A Eurasianet partner post from RFE/RL
WASHINGTON -- A U.S. lawmaker has introduced legislation that would deny U.S. visas to senior Azerbaijani officials due to what he calls Baku's "appalling human rights violations."
U.S. Representative Chris Smith (Republican-New Jersey) introduced the bill, titled the Azerbaijan Democracy Act of 2015, in the House of Representatives on December 16.
“The human rights situation has seriously deteriorated in Azerbaijan, causing damage to its relations with the United States and other countries, and has damaged its own society by imprisoning or exiling some of its best and brightest citizens,” Smith told a hearing of Congress's Helsinki Commission held in conjunction with the announcement of the legislation.
“The time has come to send a clear message,” he added at the hearing, which was dedicated to the case of investigative journalist and RFE/RL contributor Khadija Ismayilova.
Ismayilova's imprisonment in Azerbaijan has been denounced by Western officials and international rights advocates.
In a statement issued by the commission, which is chaired by Smith, the lawmaker said "the United States can no longer remain blind to the appalling human rights violations that are taking place in Azerbaijan.”
The bill comes as Azerbaijani President Ilham Aliyev's government faces increased criticism about rights abuses.
Baku authorities have jailed several journalists and rights activists during the past year on charges like tax evasion, illegal business activity, and hooliganism.
Rights groups say the charges are retribution for opposition activities and criticism of senior government officials, accusations that Azerbaijani officials deny.
The bill submitted by Smith specifically cites the case of Ismayilova, who in September was sentenced 7 1/2 years in prison after being convicted on charges she calls politically motivated.
The legislation would deny entry to -- and revoke current U.S visas held by – individuals "in the senior leadership of the government of Azerbaijan," as well as members of their "immediate family."
Individuals who derive "significant financial benefit” due to their ties to senior officials, as well as security, law enforcement, and judicial officials involved in "persecution or harassment" of journalists, activists, and opposition or religious groups would also face these sanctions.
An exception would be made for Azerbaijani officials entering the United States to take part in negotiations related to a resolution of the Nagorno-Karabakh conflict between Baku and Armenia under the auspices of the OSCE Minsk Group.
The visa sanctions "could be lifted when the Azerbaijani government shows substantial progress toward releasing political prisoners, ending its harassment of civil society, and holding free and fair elections," the Helsinki Commission said.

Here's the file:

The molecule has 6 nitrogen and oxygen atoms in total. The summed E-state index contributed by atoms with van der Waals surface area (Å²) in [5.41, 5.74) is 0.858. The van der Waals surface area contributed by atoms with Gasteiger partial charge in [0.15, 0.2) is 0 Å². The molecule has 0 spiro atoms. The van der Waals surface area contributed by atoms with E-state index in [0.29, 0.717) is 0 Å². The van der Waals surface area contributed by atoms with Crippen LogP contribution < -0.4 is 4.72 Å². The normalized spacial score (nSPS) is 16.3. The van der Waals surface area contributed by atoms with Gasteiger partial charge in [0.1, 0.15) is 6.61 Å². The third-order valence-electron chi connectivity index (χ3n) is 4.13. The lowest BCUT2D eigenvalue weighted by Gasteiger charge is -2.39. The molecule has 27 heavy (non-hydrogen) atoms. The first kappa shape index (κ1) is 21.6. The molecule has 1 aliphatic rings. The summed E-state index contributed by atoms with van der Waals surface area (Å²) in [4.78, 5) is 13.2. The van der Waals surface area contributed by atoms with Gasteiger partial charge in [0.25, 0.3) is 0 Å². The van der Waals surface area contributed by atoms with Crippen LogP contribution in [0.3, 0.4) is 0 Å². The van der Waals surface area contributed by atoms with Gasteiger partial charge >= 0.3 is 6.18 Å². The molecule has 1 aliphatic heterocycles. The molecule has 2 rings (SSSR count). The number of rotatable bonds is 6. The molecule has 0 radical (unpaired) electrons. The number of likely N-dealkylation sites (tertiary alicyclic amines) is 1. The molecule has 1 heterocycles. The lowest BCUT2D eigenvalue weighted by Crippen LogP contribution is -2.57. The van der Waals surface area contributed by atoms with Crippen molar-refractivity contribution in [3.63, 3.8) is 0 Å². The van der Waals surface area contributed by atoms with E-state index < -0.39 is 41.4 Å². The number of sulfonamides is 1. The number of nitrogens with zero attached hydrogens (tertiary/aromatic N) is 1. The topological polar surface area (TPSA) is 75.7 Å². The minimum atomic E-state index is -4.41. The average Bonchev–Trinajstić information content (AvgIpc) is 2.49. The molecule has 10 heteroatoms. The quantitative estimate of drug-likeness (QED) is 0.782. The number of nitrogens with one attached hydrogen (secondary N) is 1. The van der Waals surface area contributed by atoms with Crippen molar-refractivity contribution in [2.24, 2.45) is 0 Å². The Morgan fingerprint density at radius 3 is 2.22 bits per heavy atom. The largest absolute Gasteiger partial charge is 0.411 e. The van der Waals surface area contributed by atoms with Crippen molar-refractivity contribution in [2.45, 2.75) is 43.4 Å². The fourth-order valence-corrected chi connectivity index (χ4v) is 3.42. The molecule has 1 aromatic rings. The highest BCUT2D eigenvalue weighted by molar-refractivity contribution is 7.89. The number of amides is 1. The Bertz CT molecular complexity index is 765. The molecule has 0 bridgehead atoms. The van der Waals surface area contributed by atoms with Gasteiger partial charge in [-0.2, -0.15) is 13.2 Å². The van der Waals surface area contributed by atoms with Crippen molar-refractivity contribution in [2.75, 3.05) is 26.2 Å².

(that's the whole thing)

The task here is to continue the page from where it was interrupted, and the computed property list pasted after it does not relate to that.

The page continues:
The Azerbaijani Embassy in Washington did not respond to a December 16 email seeking comment on the legislation, and calls to the embassy went unanswered.
In the December 16 statement, Smith cited the cases of Ismayilova, lawyer Intigam Aliyev, opposition politician Ilgar Mammadov, and independent election observer Anar Mammadli, all of whom are currently incarcerated in cases widely denounced as politically motivated.
"It is unacceptable that senior members of the Azerbaijani government are free to visit the United States while [these] courageous women and men…are locked away in prisons with inadequate access to legal or even medical assistance," he said.
"If they can pay the price for standing up for human rights, the least we can do is to stand with them," Smith said.
Wedged between Iran, Turkey and Russia, Azerbaijan is a moderate Muslim society known for its vast oil and gas wealth, which has attracted investment from major international oil companies including ExxonMobil, Chevron, BP, and others.
It has been courted by U.S. administrations for security and energy cooperation, and millions of dollars from Azerbaijan have flowed into lobbying efforts in recent years to allay concerns from U.S. and European officials about its rights record and portray Azerbaijan as a stable partner for the West.
Rights watchdogs have criticized Washington in recent years for what they call a failure to hold Azerbaijan accountable for abusing human rights and civil liberties and, instead, relying on Realpolitik in dealing with Baku.
Smith said in his statement that “we recognize that there are important national security and economic ties that exist between our two countries.”
He told the hearing on Capitol Hill, however, that “as an ally increasingly careens in the path of human rights abuse and cruelty, that relationship becomes less valuable and less reliable.”
“And frankly, I would submit that friends don’t let friends commit human rights abuses,” Smith said. “If we are friends, then we should be the first and the foremost in bringing this to light and trying to mitigate it and end it.”
Smith’s legislation was submitted on the same day that the Council of Europe launched a rare official inquiry into Azerbaijan’s compliance with the European Convention on Human Rights.
Council of Europe Secretary General Thorbjorn Jagland said the inquiry was initiated due to rulings from the Strasbourg-based European Court of Human Rights that "have highlighted an arbitrary application of the law in Azerbaijan, notably in order to silence critical voices and limit freedom of speech."
With reporting by RFE/RL's Mike Eckel in Washington.
Copyright (c) 2015. RFE/RL, Inc. Reprinted with the permission of Radio Free Europe/Radio Liberty, 1201 Connecticut Ave., N.W. Washington DC 20036.
A Eurasianet partner post from RFE/RL